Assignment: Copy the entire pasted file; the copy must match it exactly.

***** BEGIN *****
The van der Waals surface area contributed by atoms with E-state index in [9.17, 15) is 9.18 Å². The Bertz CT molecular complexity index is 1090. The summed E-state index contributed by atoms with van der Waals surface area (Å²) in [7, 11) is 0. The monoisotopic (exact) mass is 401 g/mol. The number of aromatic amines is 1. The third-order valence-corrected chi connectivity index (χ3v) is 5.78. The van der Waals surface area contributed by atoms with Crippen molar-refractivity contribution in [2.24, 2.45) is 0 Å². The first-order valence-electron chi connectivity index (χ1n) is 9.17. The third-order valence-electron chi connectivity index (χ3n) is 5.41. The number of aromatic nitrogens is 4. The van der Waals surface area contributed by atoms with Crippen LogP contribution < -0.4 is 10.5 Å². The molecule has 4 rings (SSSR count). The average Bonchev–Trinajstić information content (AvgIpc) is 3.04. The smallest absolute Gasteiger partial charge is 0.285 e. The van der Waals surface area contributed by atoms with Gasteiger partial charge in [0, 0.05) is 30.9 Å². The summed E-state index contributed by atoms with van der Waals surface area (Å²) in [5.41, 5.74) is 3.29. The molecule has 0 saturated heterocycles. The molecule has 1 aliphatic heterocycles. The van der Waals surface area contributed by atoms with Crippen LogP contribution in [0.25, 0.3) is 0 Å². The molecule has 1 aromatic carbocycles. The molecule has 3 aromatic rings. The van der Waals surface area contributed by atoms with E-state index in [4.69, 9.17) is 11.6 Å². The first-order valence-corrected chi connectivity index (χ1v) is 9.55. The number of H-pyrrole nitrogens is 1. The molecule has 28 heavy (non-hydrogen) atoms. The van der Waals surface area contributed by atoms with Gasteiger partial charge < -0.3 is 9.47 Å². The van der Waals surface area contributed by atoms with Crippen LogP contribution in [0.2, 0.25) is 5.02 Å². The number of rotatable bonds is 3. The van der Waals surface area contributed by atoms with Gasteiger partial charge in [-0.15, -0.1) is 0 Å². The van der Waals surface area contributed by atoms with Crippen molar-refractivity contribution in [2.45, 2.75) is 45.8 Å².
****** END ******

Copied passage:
The van der Waals surface area contributed by atoms with E-state index in [9.17, 15) is 9.18 Å². The Bertz CT molecular complexity index is 1090. The summed E-state index contributed by atoms with van der Waals surface area (Å²) in [7, 11) is 0. The monoisotopic (exact) mass is 401 g/mol. The number of aromatic amines is 1. The third-order valence-corrected chi connectivity index (χ3v) is 5.78. The van der Waals surface area contributed by atoms with Crippen molar-refractivity contribution in [2.24, 2.45) is 0 Å². The first-order valence-electron chi connectivity index (χ1n) is 9.17. The third-order valence-electron chi connectivity index (χ3n) is 5.41. The number of aromatic nitrogens is 4. The van der Waals surface area contributed by atoms with Crippen LogP contribution < -0.4 is 10.5 Å². The molecule has 4 rings (SSSR count). The average Bonchev–Trinajstić information content (AvgIpc) is 3.04. The smallest absolute Gasteiger partial charge is 0.285 e. The van der Waals surface area contributed by atoms with Gasteiger partial charge in [0, 0.05) is 30.9 Å². The summed E-state index contributed by atoms with van der Waals surface area (Å²) in [5.41, 5.74) is 3.29. The molecule has 0 saturated heterocycles. The molecule has 1 aliphatic heterocycles. The van der Waals surface area contributed by atoms with Crippen LogP contribution in [0.25, 0.3) is 0 Å². The molecule has 1 aromatic carbocycles. The molecule has 3 aromatic rings. The van der Waals surface area contributed by atoms with E-state index in [4.69, 9.17) is 11.6 Å². The first-order valence-corrected chi connectivity index (χ1v) is 9.55. The number of H-pyrrole nitrogens is 1. The molecule has 28 heavy (non-hydrogen) atoms. The van der Waals surface area contributed by atoms with Gasteiger partial charge < -0.3 is 9.47 Å². The van der Waals surface area contributed by atoms with Crippen LogP contribution in [0.2, 0.25) is 5.02 Å². The number of rotatable bonds is 3. The van der Waals surface area contributed by atoms with Gasteiger partial charge in [-0.15, -0.1) is 0 Å². The van der Waals surface area contributed by atoms with Crippen molar-refractivity contribution in [2.45, 2.75) is 45.8 Å².